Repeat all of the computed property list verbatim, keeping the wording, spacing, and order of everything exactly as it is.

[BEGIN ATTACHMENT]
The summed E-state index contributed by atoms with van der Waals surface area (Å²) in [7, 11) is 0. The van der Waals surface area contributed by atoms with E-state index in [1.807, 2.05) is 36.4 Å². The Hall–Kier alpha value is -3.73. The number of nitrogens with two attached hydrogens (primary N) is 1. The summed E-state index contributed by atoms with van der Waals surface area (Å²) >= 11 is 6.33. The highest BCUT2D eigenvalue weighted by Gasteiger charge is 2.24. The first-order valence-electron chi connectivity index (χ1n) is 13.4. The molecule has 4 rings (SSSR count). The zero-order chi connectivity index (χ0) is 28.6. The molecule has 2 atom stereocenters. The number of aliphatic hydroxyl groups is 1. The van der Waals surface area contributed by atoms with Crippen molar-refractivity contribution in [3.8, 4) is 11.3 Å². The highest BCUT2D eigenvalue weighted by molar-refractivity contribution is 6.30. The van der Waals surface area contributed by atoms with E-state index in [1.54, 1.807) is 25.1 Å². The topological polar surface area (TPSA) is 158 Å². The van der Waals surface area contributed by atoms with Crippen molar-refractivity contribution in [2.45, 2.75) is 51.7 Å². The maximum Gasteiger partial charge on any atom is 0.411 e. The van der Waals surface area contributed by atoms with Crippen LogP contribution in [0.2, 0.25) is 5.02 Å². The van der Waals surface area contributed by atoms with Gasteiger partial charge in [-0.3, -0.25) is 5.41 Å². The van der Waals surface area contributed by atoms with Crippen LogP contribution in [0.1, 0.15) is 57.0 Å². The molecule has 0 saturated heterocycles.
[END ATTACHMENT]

The summed E-state index contributed by atoms with van der Waals surface area (Å²) in [7, 11) is 0. The van der Waals surface area contributed by atoms with E-state index in [1.807, 2.05) is 36.4 Å². The Hall–Kier alpha value is -3.73. The number of nitrogens with two attached hydrogens (primary N) is 1. The summed E-state index contributed by atoms with van der Waals surface area (Å²) >= 11 is 6.33. The highest BCUT2D eigenvalue weighted by Gasteiger charge is 2.24. The first-order valence-electron chi connectivity index (χ1n) is 13.4. The molecule has 4 rings (SSSR count). The zero-order chi connectivity index (χ0) is 28.6. The molecule has 2 atom stereocenters. The number of aliphatic hydroxyl groups is 1. The van der Waals surface area contributed by atoms with Crippen molar-refractivity contribution in [3.8, 4) is 11.3 Å². The highest BCUT2D eigenvalue weighted by molar-refractivity contribution is 6.30. The van der Waals surface area contributed by atoms with E-state index in [1.54, 1.807) is 25.1 Å². The topological polar surface area (TPSA) is 158 Å². The van der Waals surface area contributed by atoms with Crippen molar-refractivity contribution in [2.45, 2.75) is 51.7 Å². The maximum Gasteiger partial charge on any atom is 0.411 e. The van der Waals surface area contributed by atoms with Crippen LogP contribution in [0.2, 0.25) is 5.02 Å². The van der Waals surface area contributed by atoms with Gasteiger partial charge in [-0.3, -0.25) is 5.41 Å². The van der Waals surface area contributed by atoms with Crippen LogP contribution in [0.1, 0.15) is 57.0 Å². The molecule has 0 saturated heterocycles.